A007590


a(n) = floor(n^2/2).
(Formerly M1090)


73



0, 0, 2, 4, 8, 12, 18, 24, 32, 40, 50, 60, 72, 84, 98, 112, 128, 144, 162, 180, 200, 220, 242, 264, 288, 312, 338, 364, 392, 420, 450, 480, 512, 544, 578, 612, 648, 684, 722, 760, 800, 840, 882, 924, 968, 1012, 1058, 1104, 1152, 1200, 1250, 1300, 1352, 1404
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OFFSET

0,3


COMMENTS

Arithmetic mean of a pair of successive triangular numbers.  Amarnath Murthy, Jul 24 2005
Maximum sum of absolute differences of cyclically adjacent elements in a permutation of (1..n). For example, with n = 9, permutation (1,9,2,8,3,7,4,6,5) has adjacent differences (8,7,6,5,4,3,2,1,4) with maximal sum a(9) = 40.  Joshua Zucker, Dec 15 2005
a(n) = maximum number of nonoverlapping 1 X 2 rectangles that can be packed into an n X n square. Rectangles can only be placed parallel to the sides of the square. Verified with Lobato's tool, see links.  Dmitry Kamenetsky, Aug 03 2009 [This is easily provable  David W. Wilson, Jan 25 2014]
Number of strictly increasing arrangements of 3 nonzero numbers in (n+1)..(n+1) with sum zero. For example, a(2) = 2 has two solutions: (3, 1, 2) and (2, 1, 3) each add to zero.  Michael Somos, Apr 11 2011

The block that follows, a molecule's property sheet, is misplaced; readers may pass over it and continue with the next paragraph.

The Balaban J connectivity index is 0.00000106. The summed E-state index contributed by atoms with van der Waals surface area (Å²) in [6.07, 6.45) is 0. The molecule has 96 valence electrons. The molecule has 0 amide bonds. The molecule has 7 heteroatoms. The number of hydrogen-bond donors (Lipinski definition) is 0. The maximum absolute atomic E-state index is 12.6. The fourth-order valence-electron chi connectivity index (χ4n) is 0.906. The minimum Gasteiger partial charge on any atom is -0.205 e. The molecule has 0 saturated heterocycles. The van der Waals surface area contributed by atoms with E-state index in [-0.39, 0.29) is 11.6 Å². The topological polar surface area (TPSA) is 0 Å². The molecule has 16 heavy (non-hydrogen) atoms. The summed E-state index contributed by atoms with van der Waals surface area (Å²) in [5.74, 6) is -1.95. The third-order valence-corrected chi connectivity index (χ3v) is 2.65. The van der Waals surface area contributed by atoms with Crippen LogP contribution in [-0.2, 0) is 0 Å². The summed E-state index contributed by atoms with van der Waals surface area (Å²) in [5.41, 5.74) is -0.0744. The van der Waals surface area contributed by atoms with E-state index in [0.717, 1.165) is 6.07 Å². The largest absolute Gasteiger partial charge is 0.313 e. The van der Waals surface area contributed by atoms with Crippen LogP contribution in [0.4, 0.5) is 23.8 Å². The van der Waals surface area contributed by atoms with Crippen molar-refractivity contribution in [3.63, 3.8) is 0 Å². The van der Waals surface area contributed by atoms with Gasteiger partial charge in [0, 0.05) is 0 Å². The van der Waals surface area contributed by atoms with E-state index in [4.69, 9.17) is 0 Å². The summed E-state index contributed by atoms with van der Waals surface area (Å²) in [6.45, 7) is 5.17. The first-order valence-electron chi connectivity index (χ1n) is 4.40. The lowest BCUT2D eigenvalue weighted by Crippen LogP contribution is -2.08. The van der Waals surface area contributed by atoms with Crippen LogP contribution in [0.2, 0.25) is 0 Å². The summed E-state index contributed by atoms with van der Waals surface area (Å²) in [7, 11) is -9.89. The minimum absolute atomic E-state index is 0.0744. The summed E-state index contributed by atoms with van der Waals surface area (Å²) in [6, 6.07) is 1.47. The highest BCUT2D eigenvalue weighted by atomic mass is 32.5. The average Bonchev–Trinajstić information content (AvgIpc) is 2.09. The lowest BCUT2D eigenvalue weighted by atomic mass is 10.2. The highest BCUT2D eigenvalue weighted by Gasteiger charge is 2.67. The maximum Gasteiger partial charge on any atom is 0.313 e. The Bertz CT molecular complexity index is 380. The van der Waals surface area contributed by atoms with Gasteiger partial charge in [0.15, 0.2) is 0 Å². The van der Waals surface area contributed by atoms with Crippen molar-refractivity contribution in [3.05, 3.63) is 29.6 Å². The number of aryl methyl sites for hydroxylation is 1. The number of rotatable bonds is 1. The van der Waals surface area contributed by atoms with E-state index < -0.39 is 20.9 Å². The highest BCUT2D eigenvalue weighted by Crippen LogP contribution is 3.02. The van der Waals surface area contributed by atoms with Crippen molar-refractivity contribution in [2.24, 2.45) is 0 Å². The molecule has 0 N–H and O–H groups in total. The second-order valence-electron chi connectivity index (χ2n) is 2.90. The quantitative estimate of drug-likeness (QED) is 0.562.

For n >= 4 is a(n) the minimal value v such that v = Sum_{i in S1} i = Product_{j in S2} j with disjoint union of S1, S2 = {1, 2, ..., n+1}. Example: a(4) = 8 = 3+5 = 1*2*4.  Claudio Meller, May 27 2012
Sum_{n > 1} 1/a(n) = (zeta(2) + 1)/2.  Enrique Pérez Herrero, Jun 19 2013
Apart from the initial term this is the elliptic troublemaker sequence R_n(2,4) in the notation of Stange (see Table 1, p. 16). For other elliptic troublemaker sequences R_n(a,b) see the cross references below.  Peter Bala, Aug 12 2013
Maximum sum of displacements of elements in a permutation of (1..n). For example, with n = 9, permutation (5,6,7,8,9,1,2,3,4) has displacements (4,4,4,4,4,5,5,5,5) with maximal sum a(9) = 40.  David W. Wilson, Jan 25 2014
A245575(a(n)) mod 2 = 1, or for n > 0, where odd terms occur in A245575.  Reinhard Zumkeller, Aug 05 2014
Also the matching number of the n X n king, rook, and rook complement graphs.  Eric W. Weisstein, Jun 20 and Sep 14 2017
For n > 1, also the vertex count of the n X n white bishop graph.  Eric W. Weisstein, Jun 27 2017
This is also the number of distinct ways n^2 can be represented as the sum of two positive integers.  William Boyles, Jan 15 2018
Also the crossing number of the complete bipartite graph K_{4,n+1}.  Eric W. Weisstein, Sep 11 2018
The sequence can be obtained from A033429 by deleting the last digit of each term.  Bruno Berselli, Sep 11 2019


REFERENCES

N. J. A. Sloane and Simon Plouffe, The Encyclopedia of Integer Sequences, Academic Press, 1995 (includes this sequence).


LINKS

T. D. Noe, Table of n, a(n) for n = 0..1000
Bakir Farhi, On the Representation of the Natural Numbers as the Sum of Three Terms of the Sequence floor(n^2/a), Journal of Integer Sequences, Vol. 16 (2013), #13.6.4.
R. K. Guy, Letters to N. J. A. Sloane, JuneAugust 1968
R. D. Lobato, Recursive partitioning approach for the Manufacturer's Pallet Loading Problem
K. E. Stange, Integral points on elliptic curves and explicit valuations of division polynomials arXiv:1108.3051 [math.NT], 20112014.
Eric Weisstein's World of Mathematics, Complete Bipartite Graph
Eric Weisstein's World of Mathematics, Graph Crossing Number
Eric Weisstein's World of Mathematics, Matching Number